Horizontal axis: time (left to right)
Vertical axis: audible frequency range (20-20k in Hertz)
Colour: acoustic energy scale from silence (black) to 70 dB (yellow)

The excerpt displays the central part (3 minutes) of the piece. At the beginning (shown on the left side) are the species’ frequency niches within the dense, unaltered habitat. The original recording is then progressively filtered out, starting from the low frequencies, with the exception of insects (at around 16K) and inaudible bats. Around the middle, after a descending real-time synthesis, a logarithmic frequency shift of the highest bandwidth brings the inaudible sound gestures of bats (gradually appearing as the highest green dots descending on the right) down to a perceivable area of the spectrum. Then, the integration with various transformed and generated material follows. (© 2010 – David Monacchi)


Working with these ecosystem sound portraits from an artistic perspective, a critical question arises: how to solve the logical contradiction between the perfectly ‘organized soundscapes’ of these ecosystems, which need to be experienced and displayed as they are, and our own drive for creation?

The possible answer generates two more questions: is it possible to learn from primary ecosystems and to use the same laws that have shaped these ancient acoustic environments to compose new music? Is it possible to use compositional tools in new ways to reveal and enhance existing configurations of species? While exploring nature and trying to decode its sonic strategies, I developed a compositional approach to complement sound environments with subtle composition and integrative performance, which I termed “eco-acoustic composition.”



In this eco-acoustic paradigm, all the compositional processes are directly inspired and derived from the internal configurations found in the recorded habitat. The electroacoustic composition techniques (detailed visual analyses, time/frequency-domain dissection in the microcosm, frequency shifts and time stretches, time-lapses in the macrocosm, etc.) are means to communicate and reveal the ecological principles that are concealed in the masses of sound. The niche segregation dynamics, observable in the sonic behaviour of an ecosystem, are some of the most important ecological strategies that explain evolution and which we try to convey through sound-art and music. The profound magnificence of some ecosystems, evident in their balanced sonic complexity, might be understood and experienced across the bridge of aesthetic speculation.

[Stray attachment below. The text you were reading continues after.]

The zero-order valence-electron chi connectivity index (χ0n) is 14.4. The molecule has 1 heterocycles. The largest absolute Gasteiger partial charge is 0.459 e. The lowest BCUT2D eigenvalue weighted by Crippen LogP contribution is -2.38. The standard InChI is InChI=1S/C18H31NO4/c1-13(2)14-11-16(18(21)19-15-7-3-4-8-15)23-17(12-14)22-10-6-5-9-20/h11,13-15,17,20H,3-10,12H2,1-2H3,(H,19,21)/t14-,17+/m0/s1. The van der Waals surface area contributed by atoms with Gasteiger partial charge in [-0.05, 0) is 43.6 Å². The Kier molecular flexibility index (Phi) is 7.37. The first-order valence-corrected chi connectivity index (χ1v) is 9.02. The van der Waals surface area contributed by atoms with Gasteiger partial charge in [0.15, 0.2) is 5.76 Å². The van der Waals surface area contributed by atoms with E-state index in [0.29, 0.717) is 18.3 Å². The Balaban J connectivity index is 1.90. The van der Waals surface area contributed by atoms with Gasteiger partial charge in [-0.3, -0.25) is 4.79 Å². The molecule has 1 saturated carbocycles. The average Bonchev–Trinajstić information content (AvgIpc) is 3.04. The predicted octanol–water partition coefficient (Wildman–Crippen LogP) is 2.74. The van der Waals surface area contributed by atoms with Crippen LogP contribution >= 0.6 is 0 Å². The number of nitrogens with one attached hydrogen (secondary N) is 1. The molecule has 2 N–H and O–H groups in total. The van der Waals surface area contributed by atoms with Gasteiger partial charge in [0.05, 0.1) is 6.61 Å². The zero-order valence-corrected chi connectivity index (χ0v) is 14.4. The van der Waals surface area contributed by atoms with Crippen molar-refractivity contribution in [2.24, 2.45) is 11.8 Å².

To learn more about the compositional principles and philosophy behind Fragments of Extinction, see this publication.

One example – among others – is the piece Integrated Ecosystem (top-page video excerpt). Here, a proportional and chronological time-lapse of a continuous 9-hour recording, followed by an exploration of the sonic properties of audible and inaudible biophonies (bats and insects), is complemented by a live electroacoustic performer’s hand movements, with invisible sensors driving digital sound synthesis. Through electronic manipulation, the performer explores the ecosystem’s structure, working strictly within available temporal and frequency acoustic niches, opened by the other species’ sonic “languages’.






The precursors of the compositional methods being used today for Fragments of Extinction are contained in:
• CD Paesaggi di Libero Ascolto – Ants Records (Italy) 2005
• CD Prima Amazonia – Wild Sanctuary (California) 2007
• CD Eco-acoustic Compositions – EMF-Media (New York) 2008

Excerpts available (CD Eco-acoustic Compositions):


Stati d’Acqua (excerpt)


Echoes of a Sonic Habitat (excerpt)


Nightingale (excerpt)


Fading Away Whales (excerpt)


Fragments of Extinction (excerpt)



See also the CD booklet here





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